Cablegate: Banking in Fallujah

DE RUEHGB #2107/01 1891455
R 071455Z JUL 08



E.O. 12958: N/A

This report is sensitive but unclassified (SBU) and not for
dissemination outside of official channels or via the

1. (U) This is a joint EPRT Fallujah/Embassy Baghdad
reporting cable.

2. (SBU) Summary: As life in Fallujah has returned to a
semblance of normalcy, its banking sector -- both private and
public -- has rapidly developed to meet a growing economy's
demand for financial services. Three state-owned banks,
Rafidain, Rasheed, and the Agricultural Bank, and the two
privately-owned Bank of Baghdad and Al Warkaa Bank are open
for business. The Al Warkaa Bank has undergone rapid growth
in Fallujah since opening its first branch there in October
2007; it plans to have a total of six branches open in the
Fallujah District by the end of 2008. Since its USD 800,000
recapitalization in June 2008, the Agricultural Bank has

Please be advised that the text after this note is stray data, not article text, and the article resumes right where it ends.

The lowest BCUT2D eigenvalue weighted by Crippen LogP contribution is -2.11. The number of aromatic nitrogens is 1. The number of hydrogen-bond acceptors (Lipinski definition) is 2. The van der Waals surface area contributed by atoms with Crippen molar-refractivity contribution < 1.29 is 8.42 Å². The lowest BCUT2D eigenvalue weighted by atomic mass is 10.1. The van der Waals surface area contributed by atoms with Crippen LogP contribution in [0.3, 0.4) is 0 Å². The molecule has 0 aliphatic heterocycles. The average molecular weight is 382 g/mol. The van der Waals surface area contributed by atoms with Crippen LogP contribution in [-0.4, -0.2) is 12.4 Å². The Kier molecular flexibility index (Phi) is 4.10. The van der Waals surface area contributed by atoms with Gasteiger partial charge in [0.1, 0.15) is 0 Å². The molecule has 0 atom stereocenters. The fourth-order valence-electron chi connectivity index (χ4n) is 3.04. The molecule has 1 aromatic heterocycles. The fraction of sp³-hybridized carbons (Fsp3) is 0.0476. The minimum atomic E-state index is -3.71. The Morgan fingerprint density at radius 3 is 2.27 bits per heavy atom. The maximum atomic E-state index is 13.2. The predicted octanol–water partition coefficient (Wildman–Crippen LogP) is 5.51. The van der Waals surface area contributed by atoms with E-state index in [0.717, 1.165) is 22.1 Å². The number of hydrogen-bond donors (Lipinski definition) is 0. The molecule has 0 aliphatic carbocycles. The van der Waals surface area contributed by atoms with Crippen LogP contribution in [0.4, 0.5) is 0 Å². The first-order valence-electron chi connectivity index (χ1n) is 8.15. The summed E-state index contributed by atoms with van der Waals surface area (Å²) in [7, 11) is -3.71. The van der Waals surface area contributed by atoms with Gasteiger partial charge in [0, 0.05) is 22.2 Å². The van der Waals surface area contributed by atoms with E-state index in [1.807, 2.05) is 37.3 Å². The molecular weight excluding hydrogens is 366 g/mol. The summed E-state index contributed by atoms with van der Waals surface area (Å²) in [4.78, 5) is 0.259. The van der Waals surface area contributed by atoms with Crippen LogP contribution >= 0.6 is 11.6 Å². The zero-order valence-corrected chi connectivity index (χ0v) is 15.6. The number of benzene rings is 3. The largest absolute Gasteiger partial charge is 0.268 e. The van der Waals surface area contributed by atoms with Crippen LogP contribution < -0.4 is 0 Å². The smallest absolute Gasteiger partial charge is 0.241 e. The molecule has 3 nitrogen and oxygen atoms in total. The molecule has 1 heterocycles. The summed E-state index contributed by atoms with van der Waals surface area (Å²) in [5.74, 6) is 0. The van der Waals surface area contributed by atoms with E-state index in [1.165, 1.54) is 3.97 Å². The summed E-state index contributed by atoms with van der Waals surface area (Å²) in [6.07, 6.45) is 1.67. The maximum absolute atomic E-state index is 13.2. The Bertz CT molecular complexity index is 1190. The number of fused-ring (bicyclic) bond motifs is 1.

recommenced offering low-interest loans to farmers and local
businessmen. Greater access to credit and financial services
are enhancing Fallujah's economic development. End summary.

Banks in Fallujah

3. (SBU) Six banks have offices in the Fallujah District.
Two are private - Al Warkaa and Bank of Baghdad. Three are
wholly owned by the Government of Iraq: Rafidain, Rasheed and
the Agricultural Bank. The sixth bank, which exists in name
only in an abandoned office, is the quasi state-owned Iraqi
Islamic Bank. (Note: Prior to regime change, the Iraqi
Islamic Bank was 50 percent owned by the Baath party; this
ownership has shifted to the Ministry of Finance. End note.)

--------------------------------------------- ---------
Ag Bank: Almost Free Money for Farmers (And Officials)
--------------------------------------------- ---------

4. (U) The Agricultural Bank opened its first Fallujah branch
in 2001. It temporarily closed after 2003 and reopened its
doors in September 2007. According to its management, the
Agricultural Bank plans to open offices in Karmah,
Amiriyah-Ferris and Saqlawiyah.

5. (SBU) The Agricultural Bank's stated goal is to act as a
policy bank subsidizing the agricultural sector. To this
end, the Fallujah branch has cut its interest rates from 14
percent to two percent on many of its financial products
intended to assist the agricultural economy. The two percent